DIY catenary-line-suspended dome shelter: background - Frank Groffie's miscellany

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This do-it-yourself (DIY) lightweight wilderness shelter sleeps two to three. It's a rainfly plus floor. The fly is made of waterproof, 1½-oz.-per-sq.-yd., coated taffeta nylon, which sheds wind and rain nicely. It's held up by a line draped over a stout tree branch. No surprises in any of this.

Surprise: The rainfly is a tight-pitching, wind-spilling dome shape maintained by an external web of lightweight braided-nylon lines. It has floor sills. Yet, there are no poles. Instead, there are eight catenary main lines, each of which holds five vertical suspender lines. Think Golden Gate Bridge but without the towers. (Well, there is one support tower, a tree, but the forest supplies that.)

It's been given a “bathtub” style floor and other accessories. Note that in reality the lines are nearly invisible, as in the photo above, whereas the diagram below shows the lines very prominently.

The diagram above is a perspective view from eye level and about 12 feet away. Three panels of the rainfly are clearly shown, and a fourth panel is barely visible on the right. Four more panels, the other half of the shelter, are hidden behind. The rainfly is dome shaped in side view and octagonal viewed from above. Notice how the main lines are catenary: they hang as would a chain suspended from both ends. Also, the rainfly's edges are cut catenary style to even out stresses and minimize sags. Forty-nine suspension points maintain the fly's dome shape.

Weight. 4.1 pounds total. That's as-built, all inclusive, my style, with accoutrements: rain gutters and collector tubes, bathtub floor plus pole-stakes, and nine aluminum guyline stakes (you might lose one).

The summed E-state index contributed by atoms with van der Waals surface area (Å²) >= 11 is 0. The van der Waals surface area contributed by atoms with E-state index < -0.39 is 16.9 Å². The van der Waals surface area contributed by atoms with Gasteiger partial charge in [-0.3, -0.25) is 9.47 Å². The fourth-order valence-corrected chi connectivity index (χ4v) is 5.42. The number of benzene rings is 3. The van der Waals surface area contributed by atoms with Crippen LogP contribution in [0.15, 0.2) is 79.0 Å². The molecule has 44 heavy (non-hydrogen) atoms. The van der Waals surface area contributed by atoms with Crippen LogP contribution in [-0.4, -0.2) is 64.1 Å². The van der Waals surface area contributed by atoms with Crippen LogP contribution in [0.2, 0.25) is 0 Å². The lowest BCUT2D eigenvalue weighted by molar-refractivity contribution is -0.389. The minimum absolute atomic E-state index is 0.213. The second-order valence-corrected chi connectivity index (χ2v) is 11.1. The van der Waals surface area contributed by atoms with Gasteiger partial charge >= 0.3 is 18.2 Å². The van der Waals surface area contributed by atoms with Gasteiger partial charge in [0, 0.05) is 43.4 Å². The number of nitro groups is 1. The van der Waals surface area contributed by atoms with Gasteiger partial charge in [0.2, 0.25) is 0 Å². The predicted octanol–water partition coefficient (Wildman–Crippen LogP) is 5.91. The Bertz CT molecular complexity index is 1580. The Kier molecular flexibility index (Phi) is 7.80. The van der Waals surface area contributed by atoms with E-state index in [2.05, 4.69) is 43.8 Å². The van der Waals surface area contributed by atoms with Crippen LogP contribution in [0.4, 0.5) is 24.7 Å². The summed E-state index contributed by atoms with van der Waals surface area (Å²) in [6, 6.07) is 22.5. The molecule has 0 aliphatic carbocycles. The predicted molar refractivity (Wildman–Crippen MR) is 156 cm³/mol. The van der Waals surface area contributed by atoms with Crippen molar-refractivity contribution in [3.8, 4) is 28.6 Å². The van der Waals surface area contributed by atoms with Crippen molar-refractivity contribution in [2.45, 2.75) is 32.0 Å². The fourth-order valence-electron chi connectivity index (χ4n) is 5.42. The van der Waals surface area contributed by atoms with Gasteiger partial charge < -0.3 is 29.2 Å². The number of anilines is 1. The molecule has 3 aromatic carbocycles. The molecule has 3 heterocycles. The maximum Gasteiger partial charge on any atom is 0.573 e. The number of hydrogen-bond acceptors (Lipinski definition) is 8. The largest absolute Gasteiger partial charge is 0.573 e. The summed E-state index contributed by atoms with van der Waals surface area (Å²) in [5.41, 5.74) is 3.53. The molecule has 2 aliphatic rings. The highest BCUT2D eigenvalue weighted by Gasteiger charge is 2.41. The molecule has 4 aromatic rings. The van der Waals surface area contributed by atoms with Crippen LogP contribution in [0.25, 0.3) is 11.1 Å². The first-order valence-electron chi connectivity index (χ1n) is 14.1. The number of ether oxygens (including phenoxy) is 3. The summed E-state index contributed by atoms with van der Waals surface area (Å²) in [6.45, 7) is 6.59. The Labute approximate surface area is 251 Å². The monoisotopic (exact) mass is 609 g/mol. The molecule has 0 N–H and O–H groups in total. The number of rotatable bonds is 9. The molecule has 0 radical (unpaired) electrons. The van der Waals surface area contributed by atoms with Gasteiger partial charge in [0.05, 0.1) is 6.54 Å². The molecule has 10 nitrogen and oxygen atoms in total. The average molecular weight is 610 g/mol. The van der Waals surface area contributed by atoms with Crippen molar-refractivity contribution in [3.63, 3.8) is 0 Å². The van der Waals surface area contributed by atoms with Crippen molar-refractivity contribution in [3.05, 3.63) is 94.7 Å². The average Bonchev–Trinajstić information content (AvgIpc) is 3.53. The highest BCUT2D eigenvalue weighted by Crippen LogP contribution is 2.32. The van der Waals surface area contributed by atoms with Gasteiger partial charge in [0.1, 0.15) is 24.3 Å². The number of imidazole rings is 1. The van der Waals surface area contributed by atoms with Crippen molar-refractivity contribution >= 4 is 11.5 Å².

Interior floor space. Forty-five sq. ft.. Eight ft. long by 6 ft. wide. The recommended hexagonal floor gives copious room for two plus their packs. Or comfortable sleeping space for three, with packs outdoors.

No tangling problems. The flysheet and its lines unfurl as does a parachute. There are no free ends in the lines to create tangles. Whenever I've unwrapped the package, the lines quickly present themselves in obvious layouts and arrangements.

Additional views:

It works. Photos here show the shelter protecting me from light rain and light wind beside Natalie Lake (39.277 °N, -120.472 °W) on a solo fly-fishing jaunt in the summer of 2009. This little lake was once reputed to hold a magnificent population of fat trout, though they didn't show for my visit.


This particular dome shelter may constitute a best of both worlds: the realm of sturdy tents and the realm of lightweight flysheets suspended from trees and using guylines.

Compared to a tent (or any shelter rigged with poles), the shelter yields these flysheet-style benefits:

Lower weight. Its suspension system, composed of thin nylon lines, weighs far less than tent poles.
Compactness. (Again, thin nylon lines serve in lieu of metal poles.)

Compared to a conventional rainfly, strung from trees, its dome shape presents a low-profile, smooth, uniformly convex roof against the elements, with an even stress distribution and a lower surface-area-to-volume ratio. These tent-like characteristics yield

Strength, i.e., resistance to strong rain and wind.
Low deformation in high wind.
Rapid runoff of rain, without pooling on roof panels.
Lower weight (less fabric).
Elbow room and interior space to move around and sit up in general.


Three-season use only: this shelter has not been tested in high winds or snow and it is not intended for such conditions.
 There’s no barrier against mosquitoes, a common issue with a conventional rainfly or any nonenclosed shelter. My countermeasure, highly recommended, is to sew bug protection to the head opening of one's sleeping bag.
Guylines are many, and they pose a trip hazard.
At least one tall tree is usually needed to easily erect this shelter, which tends to limit selections of shelter placement. However, there’s a work-around using a pole support, as explained below.